National Security Advisor Ajit Doval is hosting a conference of Afghanistan’s neighbours on 10 November in Delhi to discuss the next steps in that conflicted country. Doval’s Russian counterpart Nikolay Patrushev is coming, as are those from Iran and all five Central Asian republics. Pakistan’s Moeed Yusuf has refused the invitation. China says it can’t come as it’s busy. The US hasn’t been invited.
This security dialogue is the third attempt by the conflicted region at finding some sort of via media on Afghanistan – the previous two conferences were held before the Covid-19 pandemic, before the world changed. Certainly, Afghanistan is in dire straits today – starvation is rife, with mothers sometimes being forced to sell their children to feed their family, human rights defenders are being killed in cold blood, while the ISIS-Khorasan terror group is attacking mosques and hospitals to inflict maximum civilian casualties.
None other than the Taliban’s top military commander, Qari Hamdullah, was killed last week in an ISIS-K attack on the Kabul military hospital, throwing up some key questions: Is the Taliban going to take this lying down? Is it going to retaliate and if it does, will that mean a repeat of the cycle of blood-letting and rank instability as it did in the late 1980s?
Moreover, India’s primary red lines are to hold terrorism at bay – to make sure that a Talibanised Afghanistan’s over-enthusiastic fighters don’t look for new spoils in neighbouring Kashmir – and to watch for the impact of the recent peace agreement between the Tehrik-i-Taliban Pakistan (TTP) and the Pakistan establishment brokered by none other than Sirajuddin Haqqani.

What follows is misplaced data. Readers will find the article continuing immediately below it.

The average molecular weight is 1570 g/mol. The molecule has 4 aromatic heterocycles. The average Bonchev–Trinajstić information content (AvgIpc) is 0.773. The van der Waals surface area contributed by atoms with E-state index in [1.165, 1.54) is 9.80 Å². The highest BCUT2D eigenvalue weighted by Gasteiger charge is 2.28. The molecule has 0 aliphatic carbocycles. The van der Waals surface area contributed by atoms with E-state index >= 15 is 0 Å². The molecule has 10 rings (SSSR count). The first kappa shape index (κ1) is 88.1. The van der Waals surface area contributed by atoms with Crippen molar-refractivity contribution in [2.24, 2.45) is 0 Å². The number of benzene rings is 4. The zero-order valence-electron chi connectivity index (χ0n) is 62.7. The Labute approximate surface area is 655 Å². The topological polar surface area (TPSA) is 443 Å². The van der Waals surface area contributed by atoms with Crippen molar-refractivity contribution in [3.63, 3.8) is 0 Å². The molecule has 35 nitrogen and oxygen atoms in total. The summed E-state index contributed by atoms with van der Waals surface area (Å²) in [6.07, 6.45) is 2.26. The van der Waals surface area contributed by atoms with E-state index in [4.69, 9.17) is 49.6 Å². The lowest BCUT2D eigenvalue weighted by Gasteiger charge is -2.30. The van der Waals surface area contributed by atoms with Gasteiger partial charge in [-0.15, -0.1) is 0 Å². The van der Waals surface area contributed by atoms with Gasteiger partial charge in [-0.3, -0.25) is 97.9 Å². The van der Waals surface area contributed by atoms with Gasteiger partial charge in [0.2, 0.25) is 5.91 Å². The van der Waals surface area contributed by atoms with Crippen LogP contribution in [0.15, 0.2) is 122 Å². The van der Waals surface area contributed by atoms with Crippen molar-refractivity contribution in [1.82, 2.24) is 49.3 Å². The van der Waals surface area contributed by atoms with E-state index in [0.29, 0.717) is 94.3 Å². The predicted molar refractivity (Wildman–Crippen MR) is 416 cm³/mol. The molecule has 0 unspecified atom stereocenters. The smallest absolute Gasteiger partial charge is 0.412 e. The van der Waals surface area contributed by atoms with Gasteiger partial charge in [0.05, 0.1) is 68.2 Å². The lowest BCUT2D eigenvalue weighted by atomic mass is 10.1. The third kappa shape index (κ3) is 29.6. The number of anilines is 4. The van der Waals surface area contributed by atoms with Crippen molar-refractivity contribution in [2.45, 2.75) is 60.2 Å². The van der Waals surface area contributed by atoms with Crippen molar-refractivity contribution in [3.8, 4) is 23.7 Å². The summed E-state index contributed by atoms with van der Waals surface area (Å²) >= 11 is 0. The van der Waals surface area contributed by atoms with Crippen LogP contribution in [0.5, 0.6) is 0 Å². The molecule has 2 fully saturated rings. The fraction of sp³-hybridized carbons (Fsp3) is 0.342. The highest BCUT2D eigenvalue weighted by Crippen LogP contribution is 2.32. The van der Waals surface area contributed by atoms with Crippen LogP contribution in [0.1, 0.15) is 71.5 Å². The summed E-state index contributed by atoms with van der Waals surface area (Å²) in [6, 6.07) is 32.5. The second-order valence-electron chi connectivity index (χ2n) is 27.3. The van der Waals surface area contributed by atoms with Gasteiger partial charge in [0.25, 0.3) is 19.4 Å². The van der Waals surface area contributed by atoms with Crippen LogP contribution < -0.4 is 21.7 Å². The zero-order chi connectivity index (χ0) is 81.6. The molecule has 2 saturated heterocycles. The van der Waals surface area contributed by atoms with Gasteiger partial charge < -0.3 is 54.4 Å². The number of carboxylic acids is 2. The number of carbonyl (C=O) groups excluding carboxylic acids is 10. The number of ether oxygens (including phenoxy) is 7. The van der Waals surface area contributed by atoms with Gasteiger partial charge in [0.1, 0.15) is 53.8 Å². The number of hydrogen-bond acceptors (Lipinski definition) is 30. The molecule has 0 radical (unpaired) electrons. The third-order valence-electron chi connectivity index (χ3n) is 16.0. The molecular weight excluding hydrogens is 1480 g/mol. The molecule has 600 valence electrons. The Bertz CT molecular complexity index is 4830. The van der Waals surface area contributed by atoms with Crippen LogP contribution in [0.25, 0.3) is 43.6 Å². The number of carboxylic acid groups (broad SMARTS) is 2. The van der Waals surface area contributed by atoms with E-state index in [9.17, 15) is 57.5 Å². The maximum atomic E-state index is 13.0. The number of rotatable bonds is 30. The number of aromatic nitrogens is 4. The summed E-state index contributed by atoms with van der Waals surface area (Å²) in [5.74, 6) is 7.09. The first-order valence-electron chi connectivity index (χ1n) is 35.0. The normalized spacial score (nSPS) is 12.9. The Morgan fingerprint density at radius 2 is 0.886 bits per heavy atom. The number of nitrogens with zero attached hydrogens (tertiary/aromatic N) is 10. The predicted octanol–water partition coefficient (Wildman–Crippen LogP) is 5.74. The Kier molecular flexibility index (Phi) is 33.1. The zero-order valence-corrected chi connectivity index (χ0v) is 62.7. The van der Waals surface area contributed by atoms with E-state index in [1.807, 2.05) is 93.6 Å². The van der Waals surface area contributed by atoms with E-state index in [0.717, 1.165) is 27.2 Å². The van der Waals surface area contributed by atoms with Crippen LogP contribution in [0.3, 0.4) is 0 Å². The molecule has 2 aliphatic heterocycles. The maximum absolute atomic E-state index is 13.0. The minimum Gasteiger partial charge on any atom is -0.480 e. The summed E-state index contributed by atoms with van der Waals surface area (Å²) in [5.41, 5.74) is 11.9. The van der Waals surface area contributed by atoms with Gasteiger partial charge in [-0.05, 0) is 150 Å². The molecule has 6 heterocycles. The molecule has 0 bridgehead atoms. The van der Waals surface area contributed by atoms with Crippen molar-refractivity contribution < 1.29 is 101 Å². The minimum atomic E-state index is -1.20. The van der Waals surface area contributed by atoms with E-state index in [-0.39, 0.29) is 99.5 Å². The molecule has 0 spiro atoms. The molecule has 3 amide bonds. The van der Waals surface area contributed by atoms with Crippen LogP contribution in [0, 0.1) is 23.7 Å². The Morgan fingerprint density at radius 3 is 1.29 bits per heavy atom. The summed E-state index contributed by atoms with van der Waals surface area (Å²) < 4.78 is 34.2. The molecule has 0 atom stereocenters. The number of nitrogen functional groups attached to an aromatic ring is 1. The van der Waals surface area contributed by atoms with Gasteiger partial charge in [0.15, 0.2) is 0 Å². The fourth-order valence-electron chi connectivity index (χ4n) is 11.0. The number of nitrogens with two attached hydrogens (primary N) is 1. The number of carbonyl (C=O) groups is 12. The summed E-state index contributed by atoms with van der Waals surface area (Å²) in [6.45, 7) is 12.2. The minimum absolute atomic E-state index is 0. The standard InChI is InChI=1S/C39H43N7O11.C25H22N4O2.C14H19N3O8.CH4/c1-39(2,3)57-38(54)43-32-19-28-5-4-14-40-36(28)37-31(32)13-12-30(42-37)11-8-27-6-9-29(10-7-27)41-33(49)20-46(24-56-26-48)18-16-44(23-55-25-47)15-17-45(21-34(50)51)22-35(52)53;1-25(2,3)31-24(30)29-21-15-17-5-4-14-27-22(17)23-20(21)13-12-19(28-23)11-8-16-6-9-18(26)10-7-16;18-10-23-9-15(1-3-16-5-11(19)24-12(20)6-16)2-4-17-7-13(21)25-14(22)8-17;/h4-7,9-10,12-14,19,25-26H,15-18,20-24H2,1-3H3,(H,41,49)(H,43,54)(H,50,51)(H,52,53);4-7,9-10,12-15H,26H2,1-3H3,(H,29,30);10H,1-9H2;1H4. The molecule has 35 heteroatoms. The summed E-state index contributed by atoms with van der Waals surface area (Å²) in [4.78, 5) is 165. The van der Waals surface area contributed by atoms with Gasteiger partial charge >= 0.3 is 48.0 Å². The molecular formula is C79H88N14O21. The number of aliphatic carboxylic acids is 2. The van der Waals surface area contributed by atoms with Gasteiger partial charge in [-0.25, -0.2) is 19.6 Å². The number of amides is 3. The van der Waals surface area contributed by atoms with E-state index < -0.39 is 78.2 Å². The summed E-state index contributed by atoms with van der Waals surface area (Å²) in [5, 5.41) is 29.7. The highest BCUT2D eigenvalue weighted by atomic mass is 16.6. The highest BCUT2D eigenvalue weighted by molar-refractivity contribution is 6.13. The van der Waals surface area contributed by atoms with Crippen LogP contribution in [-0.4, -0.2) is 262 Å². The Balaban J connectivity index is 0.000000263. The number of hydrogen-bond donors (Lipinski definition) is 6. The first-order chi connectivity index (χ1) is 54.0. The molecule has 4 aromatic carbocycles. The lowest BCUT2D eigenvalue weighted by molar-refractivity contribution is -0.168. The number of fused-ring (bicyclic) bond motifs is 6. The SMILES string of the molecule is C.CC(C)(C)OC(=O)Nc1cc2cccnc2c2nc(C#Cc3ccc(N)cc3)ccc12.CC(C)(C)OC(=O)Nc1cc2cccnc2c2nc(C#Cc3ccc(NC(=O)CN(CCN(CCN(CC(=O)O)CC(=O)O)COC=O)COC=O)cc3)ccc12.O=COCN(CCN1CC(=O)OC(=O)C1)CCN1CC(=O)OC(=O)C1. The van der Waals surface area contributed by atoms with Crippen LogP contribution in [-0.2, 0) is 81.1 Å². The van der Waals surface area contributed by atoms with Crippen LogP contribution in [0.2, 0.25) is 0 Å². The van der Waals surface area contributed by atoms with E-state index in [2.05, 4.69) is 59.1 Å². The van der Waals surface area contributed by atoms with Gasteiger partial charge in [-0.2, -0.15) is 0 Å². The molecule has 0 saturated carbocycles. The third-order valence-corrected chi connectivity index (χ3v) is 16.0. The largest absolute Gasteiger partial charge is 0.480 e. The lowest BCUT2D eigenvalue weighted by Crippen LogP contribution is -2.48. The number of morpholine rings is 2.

Remember that the Haqqani Network has been accused of the 2008 terror attack in Kabul in which an Indian diplomat and defence attache was killed and that the all-powerful Sirajuddin is the interior minister of Afghanistan today.
This, then, is how the stage is being set as the region’s top intelligence chiefs arrive in Delhi and put on their thinking caps. On top of the agenda will be the question: Should India and the region recognise the Taliban? If so, what does this do to the ousted but powerful Afghan diaspora who had to flee when the Taliban took Kabul without firing a shot on 15 August?
But there’s another question that must be answered by India if the world as well as Afghans are to look at New Delhi as a serious player in the region. Which is, why isn’t India giving visas to Afghan nationals who have been wanting to flee the Taliban government these past three months?
The irony is that Afghans believe India to be their closest friend, which has invested in the education and training of Afghans in India (as many as 40,000 over the last 20 years) as well as another $3 billion inside their country, building both dams and schools.
But the question front and centre on the mind of every Afghan since 15 August is what and whether this friendship is really worthwhile if Afghan nationals are being refused visas, even for a short stay?
Other nations like Iran, Uzbekistan, Tajikistan, Qatar, the US, Canada, Germany, the UK and other nations have welcomed Afghan refugees since 15 August. Even Pakistan, which has had a bitter relationship with Afghanistan, has accepted many thousands of Afghans streaming in. So why has India repeatedly turned them away?
It seems there are no answers to this question. An Economic Times report citing an RTI request on how many Afghan nationals were given e-visas after Kabul fell to the Taliban on 15 August – when stamped visas were cancelled for fear that Afghan passports would fall into Taliban or Pakistani hands – has come up short.